The Defense Information Systems Agency’s highest-priority, “near-term” work is focused on delivering innovative technology to the warfighter as quickly as possible, the head of the IT acquisiton agency said Tuesday.
All of DISA’s immediate plans “are about agility,” Vice Adm. Nancy Norton said at AFCEA’s 2018 Defensive Cyber Operations Symposium in Baltimore. “How do we adapt to changing needs for our warfighters as quickly as the requirements change from the mission partners?”
In a luncheon keynote, Norton highlighted the various innovative technology programs DISA has in development to meet the needs of military — not just at home in the U.S. but also in contested environments that lack the traditional technological infrastructure found stateside.
She pointed to providing mobility to service members as one of those key areas, “where we can enable our mission partners to work from anywhere regardless of whether there’s a significant infrastructure in the area or allowing them to operate in very, very new environments and new requirements.”
Norton said DISA has a “dedicated innovation team of 10 people working to find the best ideas and capabilities and to test the possibilities” — things like assured identity that moves beyond the Pentagon’s antiquated Common Access Card and blockchain, which can “usher in a new era of transparency and interconnectivity.”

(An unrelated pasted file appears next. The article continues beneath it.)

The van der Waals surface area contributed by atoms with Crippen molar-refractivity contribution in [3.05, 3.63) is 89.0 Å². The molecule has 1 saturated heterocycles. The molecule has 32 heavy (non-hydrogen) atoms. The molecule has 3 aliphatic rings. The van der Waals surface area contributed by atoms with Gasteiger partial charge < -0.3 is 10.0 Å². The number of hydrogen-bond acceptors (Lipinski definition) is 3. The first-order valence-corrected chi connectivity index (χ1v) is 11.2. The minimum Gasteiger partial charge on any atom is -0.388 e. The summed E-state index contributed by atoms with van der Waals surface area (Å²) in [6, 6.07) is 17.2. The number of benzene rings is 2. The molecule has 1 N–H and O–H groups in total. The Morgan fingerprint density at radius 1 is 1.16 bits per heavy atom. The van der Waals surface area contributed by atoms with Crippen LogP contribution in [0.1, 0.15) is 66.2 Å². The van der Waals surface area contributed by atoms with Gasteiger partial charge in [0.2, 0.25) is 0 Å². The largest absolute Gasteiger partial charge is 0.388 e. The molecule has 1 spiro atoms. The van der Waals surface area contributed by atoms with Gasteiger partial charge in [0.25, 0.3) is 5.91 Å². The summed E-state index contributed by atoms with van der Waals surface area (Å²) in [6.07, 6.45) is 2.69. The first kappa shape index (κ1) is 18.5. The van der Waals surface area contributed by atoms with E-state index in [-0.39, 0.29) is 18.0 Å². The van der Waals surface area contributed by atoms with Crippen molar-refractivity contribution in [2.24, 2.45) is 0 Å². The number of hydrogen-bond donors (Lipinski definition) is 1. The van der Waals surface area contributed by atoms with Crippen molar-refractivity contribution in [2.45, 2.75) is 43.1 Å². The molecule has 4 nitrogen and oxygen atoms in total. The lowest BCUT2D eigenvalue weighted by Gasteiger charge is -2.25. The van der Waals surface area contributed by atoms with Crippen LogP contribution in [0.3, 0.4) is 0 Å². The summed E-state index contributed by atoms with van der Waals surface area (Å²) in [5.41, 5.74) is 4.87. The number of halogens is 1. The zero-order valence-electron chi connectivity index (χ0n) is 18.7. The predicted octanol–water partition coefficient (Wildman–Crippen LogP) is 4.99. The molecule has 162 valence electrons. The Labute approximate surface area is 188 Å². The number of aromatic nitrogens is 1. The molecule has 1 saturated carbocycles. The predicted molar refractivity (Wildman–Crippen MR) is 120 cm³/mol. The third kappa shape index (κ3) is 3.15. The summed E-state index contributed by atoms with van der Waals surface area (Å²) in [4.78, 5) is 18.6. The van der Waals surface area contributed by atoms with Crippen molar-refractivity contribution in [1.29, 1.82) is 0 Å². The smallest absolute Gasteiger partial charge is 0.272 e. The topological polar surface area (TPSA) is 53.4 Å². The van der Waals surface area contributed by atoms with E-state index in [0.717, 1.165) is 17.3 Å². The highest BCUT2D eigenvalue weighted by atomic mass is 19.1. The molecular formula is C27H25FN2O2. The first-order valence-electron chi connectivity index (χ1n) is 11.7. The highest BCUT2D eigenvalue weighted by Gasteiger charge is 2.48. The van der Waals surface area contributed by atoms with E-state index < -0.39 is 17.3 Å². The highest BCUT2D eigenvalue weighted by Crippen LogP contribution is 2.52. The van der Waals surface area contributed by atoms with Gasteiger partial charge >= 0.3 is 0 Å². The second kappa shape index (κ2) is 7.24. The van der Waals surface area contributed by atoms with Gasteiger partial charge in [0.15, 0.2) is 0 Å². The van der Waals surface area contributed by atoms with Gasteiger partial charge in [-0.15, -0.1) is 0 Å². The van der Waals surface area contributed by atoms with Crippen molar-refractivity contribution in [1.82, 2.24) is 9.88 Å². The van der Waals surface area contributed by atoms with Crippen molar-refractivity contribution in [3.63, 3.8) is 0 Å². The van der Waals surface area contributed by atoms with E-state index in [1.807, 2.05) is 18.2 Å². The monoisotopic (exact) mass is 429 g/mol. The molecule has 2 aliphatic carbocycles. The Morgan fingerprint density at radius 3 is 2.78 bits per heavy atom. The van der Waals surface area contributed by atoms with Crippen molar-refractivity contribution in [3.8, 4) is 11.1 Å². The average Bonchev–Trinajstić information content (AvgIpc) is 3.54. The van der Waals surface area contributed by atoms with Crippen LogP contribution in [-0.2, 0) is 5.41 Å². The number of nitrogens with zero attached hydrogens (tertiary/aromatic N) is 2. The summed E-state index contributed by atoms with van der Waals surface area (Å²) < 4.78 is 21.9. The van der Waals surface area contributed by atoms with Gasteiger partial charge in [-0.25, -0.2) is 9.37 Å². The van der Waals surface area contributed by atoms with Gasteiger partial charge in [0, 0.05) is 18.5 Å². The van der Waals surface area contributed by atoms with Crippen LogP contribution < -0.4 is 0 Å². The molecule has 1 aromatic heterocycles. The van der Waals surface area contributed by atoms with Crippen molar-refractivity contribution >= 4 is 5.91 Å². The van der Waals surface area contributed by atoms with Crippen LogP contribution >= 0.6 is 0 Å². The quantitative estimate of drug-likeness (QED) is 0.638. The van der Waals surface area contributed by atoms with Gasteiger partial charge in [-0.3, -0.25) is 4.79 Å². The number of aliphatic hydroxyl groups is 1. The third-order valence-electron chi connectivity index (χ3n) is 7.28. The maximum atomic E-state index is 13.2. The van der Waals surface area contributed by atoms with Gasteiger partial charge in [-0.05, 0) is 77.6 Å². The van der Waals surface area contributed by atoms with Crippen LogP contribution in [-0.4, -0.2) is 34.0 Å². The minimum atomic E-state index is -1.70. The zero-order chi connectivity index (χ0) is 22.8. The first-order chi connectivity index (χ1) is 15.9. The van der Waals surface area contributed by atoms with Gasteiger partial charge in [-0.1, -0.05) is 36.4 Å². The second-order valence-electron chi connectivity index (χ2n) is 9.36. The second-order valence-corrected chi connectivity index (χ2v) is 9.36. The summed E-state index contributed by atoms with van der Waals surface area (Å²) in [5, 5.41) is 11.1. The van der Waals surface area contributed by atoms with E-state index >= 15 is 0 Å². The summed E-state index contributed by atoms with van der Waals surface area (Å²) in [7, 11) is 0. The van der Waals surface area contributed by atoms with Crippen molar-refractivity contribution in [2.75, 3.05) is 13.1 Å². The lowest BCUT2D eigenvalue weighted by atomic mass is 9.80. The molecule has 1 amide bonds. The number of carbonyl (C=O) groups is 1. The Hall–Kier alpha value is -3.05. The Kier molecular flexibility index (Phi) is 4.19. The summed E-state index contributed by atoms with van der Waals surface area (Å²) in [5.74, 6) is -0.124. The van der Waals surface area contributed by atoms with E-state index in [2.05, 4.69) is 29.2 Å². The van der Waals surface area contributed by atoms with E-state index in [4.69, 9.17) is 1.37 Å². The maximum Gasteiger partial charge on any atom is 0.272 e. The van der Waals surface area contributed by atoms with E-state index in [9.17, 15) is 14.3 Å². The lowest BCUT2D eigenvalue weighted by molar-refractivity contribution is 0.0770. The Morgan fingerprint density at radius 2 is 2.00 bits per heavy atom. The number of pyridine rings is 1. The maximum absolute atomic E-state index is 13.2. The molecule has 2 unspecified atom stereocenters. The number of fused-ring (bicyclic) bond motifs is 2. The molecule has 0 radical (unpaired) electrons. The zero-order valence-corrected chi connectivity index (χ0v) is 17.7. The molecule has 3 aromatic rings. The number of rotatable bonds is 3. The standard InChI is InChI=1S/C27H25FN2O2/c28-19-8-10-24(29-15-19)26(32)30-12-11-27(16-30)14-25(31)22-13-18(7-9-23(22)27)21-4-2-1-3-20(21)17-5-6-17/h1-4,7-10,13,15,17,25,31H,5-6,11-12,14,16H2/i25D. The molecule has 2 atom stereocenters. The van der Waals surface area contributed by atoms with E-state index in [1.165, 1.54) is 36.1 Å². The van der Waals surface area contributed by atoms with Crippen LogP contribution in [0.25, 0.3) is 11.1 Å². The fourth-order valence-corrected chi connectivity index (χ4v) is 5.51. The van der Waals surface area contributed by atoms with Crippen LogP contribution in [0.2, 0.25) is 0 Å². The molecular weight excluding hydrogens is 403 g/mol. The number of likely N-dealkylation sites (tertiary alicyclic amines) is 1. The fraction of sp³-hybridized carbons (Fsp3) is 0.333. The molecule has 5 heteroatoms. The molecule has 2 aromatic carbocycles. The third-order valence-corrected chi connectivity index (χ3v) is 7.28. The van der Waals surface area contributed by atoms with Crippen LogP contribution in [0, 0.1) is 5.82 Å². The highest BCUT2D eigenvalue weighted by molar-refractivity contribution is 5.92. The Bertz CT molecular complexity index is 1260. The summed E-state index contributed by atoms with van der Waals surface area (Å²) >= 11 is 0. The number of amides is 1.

The key is, Norton explained, “when something new happens, we’re not starting from the beginning of a procurement process to deliver those new solutions two years from now.”
The comments come as a top Republican lawmaker, Rep. Mac Thornberry of Texas, is proposing to eliminate DISA by the end of 2020, with the goal of streamlining DOD’s IT acquisition.
One strategic procurement vehicle, the Systems Engineering Technology and Innovation (SETI) program, will allow DISA to partner with innovative small and large contractors to deliver those agile solutions. SETI, according to DISA, will allow the agency to “move toward an efficient approach for the procurement of engineering support/services, with a focus on innovation throughout the engineering lifecycle.”
DISA, Norton said, is set to award spots on the SETI procurement in “late May.”
In the meantime, according to a posting on the procurement page for SETI, DISA is working on an Innovative Contracting Playbook “for executing innovative requirements” at DOD. The agency solicited the help of the public to create the playbook, asking for nontraditional contracting ideas that people have seen work. In some cases, those ideas can even be outlandish, like NASA’s Space Poop Challenge from 2016.
“Not only was the title creative, but the process was not traditional,” the post says. “Would you participate in this type of IT Challenge? If so, why?”